Whitstable Campaign: Save Whitstable and Herne Bay Delivery Offices
Whitstable and Herne Bay Delivery Offices are going to close.
The ostensible reason is that the offices are too small to take the new walk-sequencing machines that are being introduced in the name of “modernisation”. So rather than bringing the letters to the offices, the offices will have to be moved to the letters.
Where’s the logic in this? There are about fifty workers in the Whitstable office. Every one of them will have to do four car journeys a day: into and out of work, and to and from their round. That’s two hundred car journeys every day in place of one lorry-load of letters.
You can double that figure to account for Herne Bay. So much for sustainability.
Meanwhile, according to the Royal Mail’s own figures, the number of letters is dropping. This is because of new technology, such as email and text. At the same time, as every postal worker knows, the number of packages are increasing.
The same technology which has cut into the letters business also allows customers to buy books and other large items over the internet. Ebay and Amazon have replaced utility bills and personal letters as the Royal Mail’s main business.
The point about packages is that they won’t fit through letter boxes, which means that, if a customer is out, the postal worker will have to leave a card and the customer will have to pick up their packets from the delivery office.
So what have the Royal Mail done? They’ve spent billions on out-of-date letters technology and a brand new fleet of vans, while closing down local delivery offices: the exact opposite of what’s needed.
This is a clear case of short-term thinking. The delivery office sites are prime real estate. They are being sold off now, in advance of privatisation, in order to temporarily boost profits while permanently undermining the service.
A saner option would have the company investing in delivery offices, opening up the facilities, and employing more staff to serve the increasing numbers of customers.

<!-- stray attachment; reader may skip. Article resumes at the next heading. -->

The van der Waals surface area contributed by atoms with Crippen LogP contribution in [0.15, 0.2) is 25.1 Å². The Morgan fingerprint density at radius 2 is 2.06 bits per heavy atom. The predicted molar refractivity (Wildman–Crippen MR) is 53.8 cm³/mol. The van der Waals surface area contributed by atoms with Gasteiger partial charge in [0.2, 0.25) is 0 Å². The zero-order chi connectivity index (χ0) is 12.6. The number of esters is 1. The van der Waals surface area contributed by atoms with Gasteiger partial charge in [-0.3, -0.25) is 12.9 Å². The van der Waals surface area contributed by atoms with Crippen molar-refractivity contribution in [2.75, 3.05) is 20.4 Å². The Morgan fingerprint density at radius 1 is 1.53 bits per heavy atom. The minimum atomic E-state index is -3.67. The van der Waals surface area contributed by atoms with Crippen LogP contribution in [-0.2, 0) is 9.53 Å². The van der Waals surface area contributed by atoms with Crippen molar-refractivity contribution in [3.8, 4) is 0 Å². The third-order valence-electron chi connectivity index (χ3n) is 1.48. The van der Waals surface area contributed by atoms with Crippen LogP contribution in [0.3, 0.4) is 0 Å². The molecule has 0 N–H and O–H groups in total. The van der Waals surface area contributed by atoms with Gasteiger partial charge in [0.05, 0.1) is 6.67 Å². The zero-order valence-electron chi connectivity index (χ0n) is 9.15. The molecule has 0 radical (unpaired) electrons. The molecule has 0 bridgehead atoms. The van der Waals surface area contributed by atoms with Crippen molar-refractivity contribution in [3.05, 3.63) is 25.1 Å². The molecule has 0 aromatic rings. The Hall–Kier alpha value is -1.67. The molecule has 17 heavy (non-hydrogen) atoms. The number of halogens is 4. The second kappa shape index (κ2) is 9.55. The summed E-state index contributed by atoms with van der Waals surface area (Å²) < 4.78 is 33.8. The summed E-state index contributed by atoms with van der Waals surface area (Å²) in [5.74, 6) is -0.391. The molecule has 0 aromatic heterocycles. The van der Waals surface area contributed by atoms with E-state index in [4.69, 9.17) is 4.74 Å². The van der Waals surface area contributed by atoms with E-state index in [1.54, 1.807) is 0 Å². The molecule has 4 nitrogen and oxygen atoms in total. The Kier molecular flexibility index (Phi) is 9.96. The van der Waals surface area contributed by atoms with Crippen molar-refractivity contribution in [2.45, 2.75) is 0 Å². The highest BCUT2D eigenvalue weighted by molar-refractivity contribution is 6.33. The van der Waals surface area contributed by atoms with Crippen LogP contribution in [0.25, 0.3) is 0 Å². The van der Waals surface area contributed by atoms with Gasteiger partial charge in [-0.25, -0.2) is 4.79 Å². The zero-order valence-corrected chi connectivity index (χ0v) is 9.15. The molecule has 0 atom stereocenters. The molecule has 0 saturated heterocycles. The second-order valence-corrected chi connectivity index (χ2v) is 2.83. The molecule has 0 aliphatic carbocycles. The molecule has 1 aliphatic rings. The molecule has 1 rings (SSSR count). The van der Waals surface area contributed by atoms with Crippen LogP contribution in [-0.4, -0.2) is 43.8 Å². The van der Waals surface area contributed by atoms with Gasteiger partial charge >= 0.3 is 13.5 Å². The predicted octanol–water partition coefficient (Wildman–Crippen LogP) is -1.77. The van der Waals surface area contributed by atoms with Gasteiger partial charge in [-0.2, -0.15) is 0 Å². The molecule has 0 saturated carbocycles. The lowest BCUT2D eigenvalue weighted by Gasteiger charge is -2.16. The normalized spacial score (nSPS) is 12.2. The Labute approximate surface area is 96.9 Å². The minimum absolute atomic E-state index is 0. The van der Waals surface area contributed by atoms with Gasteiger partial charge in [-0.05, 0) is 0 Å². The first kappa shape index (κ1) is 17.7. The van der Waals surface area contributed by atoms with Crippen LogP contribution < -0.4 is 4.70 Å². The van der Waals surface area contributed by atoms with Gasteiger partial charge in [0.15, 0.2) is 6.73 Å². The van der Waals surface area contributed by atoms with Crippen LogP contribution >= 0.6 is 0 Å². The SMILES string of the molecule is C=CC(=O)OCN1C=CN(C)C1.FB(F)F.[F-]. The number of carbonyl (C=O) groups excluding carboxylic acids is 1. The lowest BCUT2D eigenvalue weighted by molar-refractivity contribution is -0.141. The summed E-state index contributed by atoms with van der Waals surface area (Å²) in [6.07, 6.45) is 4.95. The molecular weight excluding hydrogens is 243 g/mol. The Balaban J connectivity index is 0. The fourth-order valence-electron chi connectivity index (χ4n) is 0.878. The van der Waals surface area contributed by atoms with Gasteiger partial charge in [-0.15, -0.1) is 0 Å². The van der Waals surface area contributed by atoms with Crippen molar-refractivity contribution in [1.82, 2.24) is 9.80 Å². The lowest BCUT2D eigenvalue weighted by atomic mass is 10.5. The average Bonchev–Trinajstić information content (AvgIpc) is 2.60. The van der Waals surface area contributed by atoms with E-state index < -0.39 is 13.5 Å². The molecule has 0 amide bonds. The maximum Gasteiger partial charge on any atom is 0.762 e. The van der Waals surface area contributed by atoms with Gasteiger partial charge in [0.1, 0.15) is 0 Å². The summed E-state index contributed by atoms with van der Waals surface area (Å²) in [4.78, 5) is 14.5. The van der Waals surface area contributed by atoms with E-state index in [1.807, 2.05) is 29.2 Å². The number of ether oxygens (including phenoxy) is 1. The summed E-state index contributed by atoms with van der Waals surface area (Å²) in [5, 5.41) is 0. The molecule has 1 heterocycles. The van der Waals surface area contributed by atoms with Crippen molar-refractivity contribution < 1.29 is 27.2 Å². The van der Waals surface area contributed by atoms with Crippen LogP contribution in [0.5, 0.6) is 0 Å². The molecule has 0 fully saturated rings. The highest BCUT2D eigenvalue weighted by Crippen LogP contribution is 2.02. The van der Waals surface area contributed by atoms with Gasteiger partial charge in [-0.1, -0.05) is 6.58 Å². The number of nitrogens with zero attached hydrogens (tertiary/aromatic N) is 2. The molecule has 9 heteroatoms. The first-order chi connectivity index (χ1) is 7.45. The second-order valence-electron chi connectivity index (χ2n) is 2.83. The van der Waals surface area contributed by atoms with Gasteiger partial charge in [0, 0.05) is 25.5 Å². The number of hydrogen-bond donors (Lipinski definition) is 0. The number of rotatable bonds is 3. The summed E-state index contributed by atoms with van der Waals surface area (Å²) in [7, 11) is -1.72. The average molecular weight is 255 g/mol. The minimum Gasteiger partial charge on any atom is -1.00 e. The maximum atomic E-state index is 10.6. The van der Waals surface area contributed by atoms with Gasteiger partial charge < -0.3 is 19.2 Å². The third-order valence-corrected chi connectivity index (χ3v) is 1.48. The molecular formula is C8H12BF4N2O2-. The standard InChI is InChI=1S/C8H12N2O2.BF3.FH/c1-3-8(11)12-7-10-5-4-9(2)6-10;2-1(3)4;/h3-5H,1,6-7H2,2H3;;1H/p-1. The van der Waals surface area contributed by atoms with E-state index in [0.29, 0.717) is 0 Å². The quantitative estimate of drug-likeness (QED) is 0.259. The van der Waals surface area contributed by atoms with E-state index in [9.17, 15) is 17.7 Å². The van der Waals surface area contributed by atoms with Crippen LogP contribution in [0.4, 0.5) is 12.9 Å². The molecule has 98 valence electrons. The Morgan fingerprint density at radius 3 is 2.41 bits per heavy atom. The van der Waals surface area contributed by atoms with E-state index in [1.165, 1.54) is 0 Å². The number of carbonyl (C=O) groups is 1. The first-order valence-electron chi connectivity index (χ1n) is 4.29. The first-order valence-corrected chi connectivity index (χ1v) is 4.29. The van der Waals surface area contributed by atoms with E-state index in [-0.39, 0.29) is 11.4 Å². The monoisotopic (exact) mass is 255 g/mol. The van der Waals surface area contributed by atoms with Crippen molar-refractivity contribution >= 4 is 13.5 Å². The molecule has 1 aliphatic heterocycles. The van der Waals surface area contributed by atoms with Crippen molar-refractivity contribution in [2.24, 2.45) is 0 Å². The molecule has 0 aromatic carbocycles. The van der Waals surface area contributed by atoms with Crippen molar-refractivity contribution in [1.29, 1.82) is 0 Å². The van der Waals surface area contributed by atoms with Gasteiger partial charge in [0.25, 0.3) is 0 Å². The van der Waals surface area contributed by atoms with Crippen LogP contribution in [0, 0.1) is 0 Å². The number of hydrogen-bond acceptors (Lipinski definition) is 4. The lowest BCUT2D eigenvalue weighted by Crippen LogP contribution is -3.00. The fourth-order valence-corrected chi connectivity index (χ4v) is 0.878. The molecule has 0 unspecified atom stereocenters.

But since when did sanity get in the way of profitability?
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- Save Whitstable and Herne Bay Delivery Offices. CJ Stone's speech: pensions, packets & privatisa
The following is the text of a speech made by CJ Stone to the public meeting about the closure of Whitstable and Herne Bay Mail Delivery offices on Tuesday 23rd November at the Whitstable Labour Club.
1. The environment. It’s around seven miles to Military Road from either of the towns. That’s a fourteen mile round trip for postal workers, firstly to get into work, and then to start their rounds, where currently they either walk or cycle. There are fifty workers in each office. That’s up to 200,000 extra miles of travel each year.
2. Pollution. Up to 100 Royal Mail vans leaving Military Road office just after the rush hour, in an area which has already been flagged for air quality.
3. Parking. At least 40 workers will be looking for parking spaces around the delivery office, causing further congestion and annoyance to people either living in the area or wanting to park there.
4. Inconvenience. Again, a fourteen mile round trip or two buses each way. Not everyone will want their parcels left with their neighbour, and not everyone will be able to have their parcels redelivered.
5. Cost to the Royal Mail. Currently it takes minutes for postal workers to start their round. From Canterbury it will up to an hour’s travelling there and back during work hours, which will cost in the region of £200,000 a year in wages alone, not to speak of petrol costs and wear and tear on the vehicles.
6. Loss of competitive advantage. The Royal Mail’s main advantage over its rivals is its network of local delivery offices. Shut the delivery offices down and there’s no difference between the Royal Mail and the rest of the private mail companies.
7. Unfair to old age pensioners and disabled people. The journey to Canterbury will be particularly hard for older people and disabled people. The company should be trying to make life easier for the less able, not more difficult.
8. Jobs. With work starting and ending in Canterbury the jobs will shift to Canterbury too, thus severing the link between postal workers and the communities they serve.